- Can you detect the love of God for you here, in this story? Like Anne’s story a moment ago, God’s love consists of two primary motivators: He sees that His children are orphaned and lost without Him; but He also knows that they can’t restore the relationship with Him because they are sinful and He is holy. His love is amplified, in the fact that He has to do absolutely everything in order to rescue and restore His lost children—to be able to even be Immanuel
- There is comfort and peace in this knowledge for us. How, you ask?
- When the angels announced to the shepherds that the Christ had been born in Bethlehem, one of the most significant features of their salutation was an affirmation of God’s OT prophecy that there would be peace for those whom He loves.
- But we in the Church so often get that turned around, so that we think it sounds more like we’ll only ever have peace if we first love Him
- But how can that be the truth, when Romans 5 explains very clearly that God died for us in the body of Jesus—died so that He could accept us in perfect relationship with Him—and that He did so while we were still sinners. He loved us before we loved Him; He doesn’t love us because we love Him; we love Him because He first loved us and gave Himself for our sake.
- So when I say that there’s comfort and peace in the knowledge that God not only initiates the covenant of relationship with us, but that He also fulfills it, it’s because, in this self-initiated, self-fulfilled work of God on our behalf, the weight of sinless perfection is cast off of us, and what we’re left with is full and utter dependence upon Christ—upon God—who saw that we couldn’t and wouldn’t live up to His standards and die for our own sins for ourselves (which we would otherwise be required to do), so He did it all for us! Our peace is knowing that through faith in Jesus Christ, we are, in spite of our ongoing sins, accepted by God as children of the most gracious Father we could ever conceive of (2 Corinthians 5:19)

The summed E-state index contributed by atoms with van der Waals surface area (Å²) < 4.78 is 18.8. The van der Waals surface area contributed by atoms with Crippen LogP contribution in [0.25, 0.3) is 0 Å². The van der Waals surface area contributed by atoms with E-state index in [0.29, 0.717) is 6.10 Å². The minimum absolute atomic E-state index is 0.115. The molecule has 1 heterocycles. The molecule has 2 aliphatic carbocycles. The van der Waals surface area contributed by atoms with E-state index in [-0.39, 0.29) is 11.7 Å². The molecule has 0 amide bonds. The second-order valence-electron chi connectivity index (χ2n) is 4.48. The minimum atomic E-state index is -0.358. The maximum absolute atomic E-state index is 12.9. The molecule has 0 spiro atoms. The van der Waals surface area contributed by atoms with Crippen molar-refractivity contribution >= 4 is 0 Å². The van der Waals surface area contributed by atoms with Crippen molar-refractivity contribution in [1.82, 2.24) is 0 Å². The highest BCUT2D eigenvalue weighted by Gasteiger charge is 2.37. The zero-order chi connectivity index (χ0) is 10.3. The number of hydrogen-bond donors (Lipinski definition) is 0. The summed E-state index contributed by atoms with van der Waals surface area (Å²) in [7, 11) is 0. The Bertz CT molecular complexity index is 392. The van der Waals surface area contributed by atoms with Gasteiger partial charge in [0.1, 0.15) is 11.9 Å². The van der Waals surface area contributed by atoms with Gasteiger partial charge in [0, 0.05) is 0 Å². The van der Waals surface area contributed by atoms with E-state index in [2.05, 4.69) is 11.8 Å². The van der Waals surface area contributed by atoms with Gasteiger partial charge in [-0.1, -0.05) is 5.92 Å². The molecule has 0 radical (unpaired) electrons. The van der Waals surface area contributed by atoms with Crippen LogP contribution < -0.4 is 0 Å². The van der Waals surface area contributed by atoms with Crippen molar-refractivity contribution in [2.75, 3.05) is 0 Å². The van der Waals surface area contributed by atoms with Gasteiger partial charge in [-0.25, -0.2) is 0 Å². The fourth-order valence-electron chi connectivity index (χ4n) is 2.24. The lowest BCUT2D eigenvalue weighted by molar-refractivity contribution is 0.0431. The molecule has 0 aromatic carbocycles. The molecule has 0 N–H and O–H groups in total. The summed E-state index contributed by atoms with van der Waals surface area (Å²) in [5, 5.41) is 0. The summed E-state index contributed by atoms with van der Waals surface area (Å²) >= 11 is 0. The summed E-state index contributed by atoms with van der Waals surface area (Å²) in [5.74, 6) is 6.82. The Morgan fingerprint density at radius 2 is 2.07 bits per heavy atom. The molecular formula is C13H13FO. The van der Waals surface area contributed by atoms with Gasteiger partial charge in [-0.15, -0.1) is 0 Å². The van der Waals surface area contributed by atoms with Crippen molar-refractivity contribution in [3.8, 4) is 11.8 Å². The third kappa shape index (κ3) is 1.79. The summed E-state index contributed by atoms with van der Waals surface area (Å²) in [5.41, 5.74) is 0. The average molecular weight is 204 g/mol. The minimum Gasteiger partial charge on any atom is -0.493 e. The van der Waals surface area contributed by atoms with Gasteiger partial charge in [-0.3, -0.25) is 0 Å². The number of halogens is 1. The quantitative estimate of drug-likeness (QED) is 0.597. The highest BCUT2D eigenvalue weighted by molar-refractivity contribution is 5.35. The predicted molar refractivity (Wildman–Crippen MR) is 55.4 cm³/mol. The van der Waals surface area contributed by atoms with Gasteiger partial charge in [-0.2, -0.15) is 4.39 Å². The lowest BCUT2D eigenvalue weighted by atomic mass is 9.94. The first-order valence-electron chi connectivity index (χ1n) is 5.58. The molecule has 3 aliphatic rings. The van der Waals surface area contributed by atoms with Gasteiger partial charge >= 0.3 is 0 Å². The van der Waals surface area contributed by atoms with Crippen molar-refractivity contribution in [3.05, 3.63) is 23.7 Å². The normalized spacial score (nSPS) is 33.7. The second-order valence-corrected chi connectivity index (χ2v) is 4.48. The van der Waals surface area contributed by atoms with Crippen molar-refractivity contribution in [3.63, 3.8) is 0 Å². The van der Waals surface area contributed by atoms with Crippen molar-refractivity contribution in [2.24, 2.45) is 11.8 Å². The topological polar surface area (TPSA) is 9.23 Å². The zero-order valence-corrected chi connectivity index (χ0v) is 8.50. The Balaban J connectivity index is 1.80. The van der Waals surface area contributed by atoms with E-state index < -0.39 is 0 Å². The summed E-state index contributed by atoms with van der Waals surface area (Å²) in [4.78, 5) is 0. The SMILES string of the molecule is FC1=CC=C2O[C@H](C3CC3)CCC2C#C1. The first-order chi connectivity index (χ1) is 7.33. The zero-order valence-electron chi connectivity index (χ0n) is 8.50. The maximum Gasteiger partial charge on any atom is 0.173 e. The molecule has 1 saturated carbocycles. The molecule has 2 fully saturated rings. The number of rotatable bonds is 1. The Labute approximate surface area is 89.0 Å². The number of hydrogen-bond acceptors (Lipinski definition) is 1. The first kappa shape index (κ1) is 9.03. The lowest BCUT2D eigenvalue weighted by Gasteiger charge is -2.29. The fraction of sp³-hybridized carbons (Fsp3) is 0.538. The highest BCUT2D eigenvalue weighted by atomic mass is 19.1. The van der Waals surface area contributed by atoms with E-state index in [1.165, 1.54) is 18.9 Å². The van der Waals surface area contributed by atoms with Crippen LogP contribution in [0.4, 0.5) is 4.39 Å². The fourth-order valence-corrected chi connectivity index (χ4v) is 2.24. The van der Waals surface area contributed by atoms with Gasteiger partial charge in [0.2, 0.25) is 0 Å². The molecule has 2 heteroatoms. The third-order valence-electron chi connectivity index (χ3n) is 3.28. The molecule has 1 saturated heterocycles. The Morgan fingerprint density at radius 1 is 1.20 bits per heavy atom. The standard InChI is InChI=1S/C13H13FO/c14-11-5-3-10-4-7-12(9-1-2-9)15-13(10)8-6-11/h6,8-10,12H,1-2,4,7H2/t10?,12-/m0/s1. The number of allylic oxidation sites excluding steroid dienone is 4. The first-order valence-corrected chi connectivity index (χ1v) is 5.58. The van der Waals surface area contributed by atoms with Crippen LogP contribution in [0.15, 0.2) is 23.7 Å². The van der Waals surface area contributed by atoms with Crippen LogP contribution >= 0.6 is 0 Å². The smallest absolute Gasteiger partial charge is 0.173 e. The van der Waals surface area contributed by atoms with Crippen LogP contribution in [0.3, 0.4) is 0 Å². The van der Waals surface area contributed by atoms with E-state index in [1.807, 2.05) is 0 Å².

V — Unpacking the “Immanuel Concept” in God’s Covenant With Abraham
A– A few questions to guide us through this section:
- God has made a Promise to Abraham that He will be his Great Reward—that He will be with him eternally; but isn’t Abraham a sinner just like the rest of mankind?
- Does God teach us that He can dwell with sinners who sin? No.
- So how can God make a Promise to be “with us” (Immanuel), unless we first become holy just like Him? He can’t make such a Promise. If He accepts us into His fellowship just the way we are, He is breaking His own Law—His own standard of justice.
- But you would say, What about His mercy? Doesn’t that solve the problem of Him breaking His own standard by accepting us just as we are? The answer is NO; because “mercy” from God isn’t about God just “changing His mind” about His standard of holiness and justice, as if to say, “Well, I know you can’t help sinning, so, you know what? I’m just gonna kinda overlook that little thing I said about My eternal wrath for sinning against me….how about I just give you mercy instead?”
- So many people think this way about God’s mercy!
- And it will ultimately lead them straight to an eternal fire, because they never saw the most important element of what it took for God to even be able to extend His mercy in the first place! They never understood what “Immanuel” meant.